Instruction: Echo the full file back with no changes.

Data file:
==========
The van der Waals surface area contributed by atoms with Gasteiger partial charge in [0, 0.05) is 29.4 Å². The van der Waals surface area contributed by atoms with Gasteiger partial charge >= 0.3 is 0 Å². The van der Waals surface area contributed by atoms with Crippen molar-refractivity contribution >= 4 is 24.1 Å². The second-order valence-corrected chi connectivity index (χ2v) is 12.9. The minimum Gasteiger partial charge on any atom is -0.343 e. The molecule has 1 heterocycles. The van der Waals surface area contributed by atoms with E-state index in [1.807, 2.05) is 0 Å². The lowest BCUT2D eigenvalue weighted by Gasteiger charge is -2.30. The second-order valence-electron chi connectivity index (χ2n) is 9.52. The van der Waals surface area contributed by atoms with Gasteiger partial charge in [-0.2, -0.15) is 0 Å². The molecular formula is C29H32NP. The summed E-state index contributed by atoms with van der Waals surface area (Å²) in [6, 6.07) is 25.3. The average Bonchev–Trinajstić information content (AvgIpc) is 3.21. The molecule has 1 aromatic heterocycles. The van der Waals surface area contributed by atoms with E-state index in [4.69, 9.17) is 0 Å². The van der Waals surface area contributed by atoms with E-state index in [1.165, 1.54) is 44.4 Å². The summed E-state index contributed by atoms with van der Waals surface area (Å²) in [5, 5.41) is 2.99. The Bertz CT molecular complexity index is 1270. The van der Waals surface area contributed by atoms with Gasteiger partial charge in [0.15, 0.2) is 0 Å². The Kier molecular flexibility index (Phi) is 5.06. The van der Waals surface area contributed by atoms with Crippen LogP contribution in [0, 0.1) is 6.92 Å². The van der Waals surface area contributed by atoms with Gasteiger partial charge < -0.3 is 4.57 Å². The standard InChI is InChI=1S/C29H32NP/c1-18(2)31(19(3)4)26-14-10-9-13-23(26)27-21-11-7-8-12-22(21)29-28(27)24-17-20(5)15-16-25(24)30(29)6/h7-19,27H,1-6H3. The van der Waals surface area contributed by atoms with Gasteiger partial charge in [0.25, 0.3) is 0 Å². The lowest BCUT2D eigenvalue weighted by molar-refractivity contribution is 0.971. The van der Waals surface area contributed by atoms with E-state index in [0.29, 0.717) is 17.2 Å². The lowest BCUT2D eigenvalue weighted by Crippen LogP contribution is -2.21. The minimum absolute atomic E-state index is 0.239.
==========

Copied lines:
The van der Waals surface area contributed by atoms with Gasteiger partial charge in [0, 0.05) is 29.4 Å². The van der Waals surface area contributed by atoms with Gasteiger partial charge >= 0.3 is 0 Å². The van der Waals surface area contributed by atoms with Crippen molar-refractivity contribution >= 4 is 24.1 Å². The second-order valence-corrected chi connectivity index (χ2v) is 12.9. The minimum Gasteiger partial charge on any atom is -0.343 e. The molecule has 1 heterocycles. The van der Waals surface area contributed by atoms with E-state index in [1.807, 2.05) is 0 Å². The lowest BCUT2D eigenvalue weighted by Gasteiger charge is -2.30. The second-order valence-electron chi connectivity index (χ2n) is 9.52. The van der Waals surface area contributed by atoms with Gasteiger partial charge in [-0.2, -0.15) is 0 Å². The molecular formula is C29H32NP. The summed E-state index contributed by atoms with van der Waals surface area (Å²) in [6, 6.07) is 25.3. The average Bonchev–Trinajstić information content (AvgIpc) is 3.21. The molecule has 1 aromatic heterocycles. The van der Waals surface area contributed by atoms with E-state index in [4.69, 9.17) is 0 Å². The van der Waals surface area contributed by atoms with E-state index in [1.165, 1.54) is 44.4 Å². The summed E-state index contributed by atoms with van der Waals surface area (Å²) in [5, 5.41) is 2.99. The Bertz CT molecular complexity index is 1270. The van der Waals surface area contributed by atoms with Gasteiger partial charge in [0.15, 0.2) is 0 Å². The Kier molecular flexibility index (Phi) is 5.06. The van der Waals surface area contributed by atoms with Crippen LogP contribution in [0, 0.1) is 6.92 Å². The van der Waals surface area contributed by atoms with Gasteiger partial charge < -0.3 is 4.57 Å². The standard InChI is InChI=1S/C29H32NP/c1-18(2)31(19(3)4)26-14-10-9-13-23(26)27-21-11-7-8-12-22(21)29-28(27)24-17-20(5)15-16-25(24)30(29)6/h7-19,27H,1-6H3. The van der Waals surface area contributed by atoms with Gasteiger partial charge in [0.25, 0.3) is 0 Å². The lowest BCUT2D eigenvalue weighted by molar-refractivity contribution is 0.971. The van der Waals surface area contributed by atoms with E-state index in [0.29, 0.717) is 17.2 Å². The lowest BCUT2D eigenvalue weighted by Crippen LogP contribution is -2.21. The minimum absolute atomic E-state index is 0.239.